Banners add color to Chapel
Like so many beautiful things in life, Pamela Hardiman’s work came to be because of something that wasn’t working quite right.
A quilt-maker at the time, she was creating a quilt she wanted to call Fire and Ice. The fire part was great, but putting it together with ice? Well, it just wasn’t happening. So she took that fire piece and made a hanging for the Newman Catholic Center at the University of Massachusetts.
And then she made another. And another. And another.
Today, decades later, Pamela is a liturgical fiber artist. Four of her latest pieces now hang in the St. Paul Chapel. She calls them celebration banners – blue, red, green, purple.
They are gorgeous – flowing down, moving from the ceiling, adding color and texture to the space.
“It is just so interesting working with fabrics and putting them together in different ways,” said Pamela, who lives in Connecticut. “It just never gets old.”
The fabrics she uses vary – cotton, silk, some shiny, some wool. She likes to use natural materials as much as possible, materials that come from all over the world. Whenever she travels, one of her favorite things to do is to stop at the local fabric store.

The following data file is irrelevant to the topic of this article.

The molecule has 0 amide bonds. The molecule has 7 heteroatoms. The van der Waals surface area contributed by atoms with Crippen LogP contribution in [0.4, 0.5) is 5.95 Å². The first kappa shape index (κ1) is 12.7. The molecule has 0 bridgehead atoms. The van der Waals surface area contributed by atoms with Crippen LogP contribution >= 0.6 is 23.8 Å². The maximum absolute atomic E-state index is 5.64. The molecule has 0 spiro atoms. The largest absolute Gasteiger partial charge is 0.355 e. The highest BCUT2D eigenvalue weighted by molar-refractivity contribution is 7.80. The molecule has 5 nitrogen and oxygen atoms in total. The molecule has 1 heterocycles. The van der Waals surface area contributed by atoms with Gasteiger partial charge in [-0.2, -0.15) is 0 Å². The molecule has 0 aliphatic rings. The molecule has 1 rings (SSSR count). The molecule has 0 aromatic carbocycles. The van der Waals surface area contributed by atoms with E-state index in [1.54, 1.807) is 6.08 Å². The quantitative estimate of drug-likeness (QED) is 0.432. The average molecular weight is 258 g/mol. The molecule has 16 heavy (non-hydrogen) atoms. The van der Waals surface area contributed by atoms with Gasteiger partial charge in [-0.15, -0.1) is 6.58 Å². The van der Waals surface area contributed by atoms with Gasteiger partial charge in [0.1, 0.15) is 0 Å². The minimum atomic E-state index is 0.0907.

A number of sewing machines keep projects moving, as does her extensive collection of fabric. Her education is extensive – with a master’s degree in statistics and mathematics, and a PhD in cognitive psychology.
Why does she create? Pamela believes an attentiveness to the worship environment can help people live and pray more deeply.
“Spirituality is such an important part of life,” she said. “There are a million different reasons not to go to church, and there is one reason to go. The more that I can help people to feel at home, feel drawn to a place…that is what my vocation is.”
To learn more about Pamela, visit pthardiman.com.